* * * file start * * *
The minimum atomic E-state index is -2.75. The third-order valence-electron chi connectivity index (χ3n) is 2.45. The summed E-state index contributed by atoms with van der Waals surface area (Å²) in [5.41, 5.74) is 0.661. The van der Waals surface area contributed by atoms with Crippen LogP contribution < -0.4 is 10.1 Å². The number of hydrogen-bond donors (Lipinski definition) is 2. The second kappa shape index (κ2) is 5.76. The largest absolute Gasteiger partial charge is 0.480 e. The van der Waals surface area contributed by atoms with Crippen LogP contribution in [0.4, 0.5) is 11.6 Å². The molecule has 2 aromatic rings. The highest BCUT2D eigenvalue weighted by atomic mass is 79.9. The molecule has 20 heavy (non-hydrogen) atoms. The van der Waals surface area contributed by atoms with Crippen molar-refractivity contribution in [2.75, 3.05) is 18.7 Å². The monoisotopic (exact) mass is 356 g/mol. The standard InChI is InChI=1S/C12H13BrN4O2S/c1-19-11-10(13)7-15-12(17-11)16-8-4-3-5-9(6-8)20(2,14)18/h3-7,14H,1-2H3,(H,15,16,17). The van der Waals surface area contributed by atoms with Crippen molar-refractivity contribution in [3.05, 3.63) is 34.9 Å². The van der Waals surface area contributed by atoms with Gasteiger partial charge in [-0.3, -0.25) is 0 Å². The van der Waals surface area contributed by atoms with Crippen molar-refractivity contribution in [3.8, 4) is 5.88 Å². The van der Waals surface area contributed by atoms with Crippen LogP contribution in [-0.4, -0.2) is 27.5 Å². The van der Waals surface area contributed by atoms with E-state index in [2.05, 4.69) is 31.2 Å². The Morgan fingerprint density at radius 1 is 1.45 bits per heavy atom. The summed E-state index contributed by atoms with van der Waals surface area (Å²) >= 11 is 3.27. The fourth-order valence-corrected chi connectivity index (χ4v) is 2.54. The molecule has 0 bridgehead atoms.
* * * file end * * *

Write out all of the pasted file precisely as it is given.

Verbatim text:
The minimum atomic E-state index is -2.75. The third-order valence-electron chi connectivity index (χ3n) is 2.45. The summed E-state index contributed by atoms with van der Waals surface area (Å²) in [5.41, 5.74) is 0.661. The van der Waals surface area contributed by atoms with Crippen LogP contribution < -0.4 is 10.1 Å². The number of hydrogen-bond donors (Lipinski definition) is 2. The second kappa shape index (κ2) is 5.76. The largest absolute Gasteiger partial charge is 0.480 e. The van der Waals surface area contributed by atoms with Crippen LogP contribution in [0.4, 0.5) is 11.6 Å². The molecule has 2 aromatic rings. The highest BCUT2D eigenvalue weighted by atomic mass is 79.9. The molecule has 20 heavy (non-hydrogen) atoms. The van der Waals surface area contributed by atoms with Crippen molar-refractivity contribution in [2.75, 3.05) is 18.7 Å². The monoisotopic (exact) mass is 356 g/mol. The standard InChI is InChI=1S/C12H13BrN4O2S/c1-19-11-10(13)7-15-12(17-11)16-8-4-3-5-9(6-8)20(2,14)18/h3-7,14H,1-2H3,(H,15,16,17). The van der Waals surface area contributed by atoms with Crippen molar-refractivity contribution in [3.05, 3.63) is 34.9 Å². The van der Waals surface area contributed by atoms with Gasteiger partial charge in [-0.3, -0.25) is 0 Å². The van der Waals surface area contributed by atoms with Crippen molar-refractivity contribution in [3.8, 4) is 5.88 Å². The van der Waals surface area contributed by atoms with Crippen LogP contribution in [-0.4, -0.2) is 27.5 Å². The van der Waals surface area contributed by atoms with E-state index in [2.05, 4.69) is 31.2 Å². The Morgan fingerprint density at radius 1 is 1.45 bits per heavy atom. The summed E-state index contributed by atoms with van der Waals surface area (Å²) >= 11 is 3.27. The fourth-order valence-corrected chi connectivity index (χ4v) is 2.54. The molecule has 0 bridgehead atoms.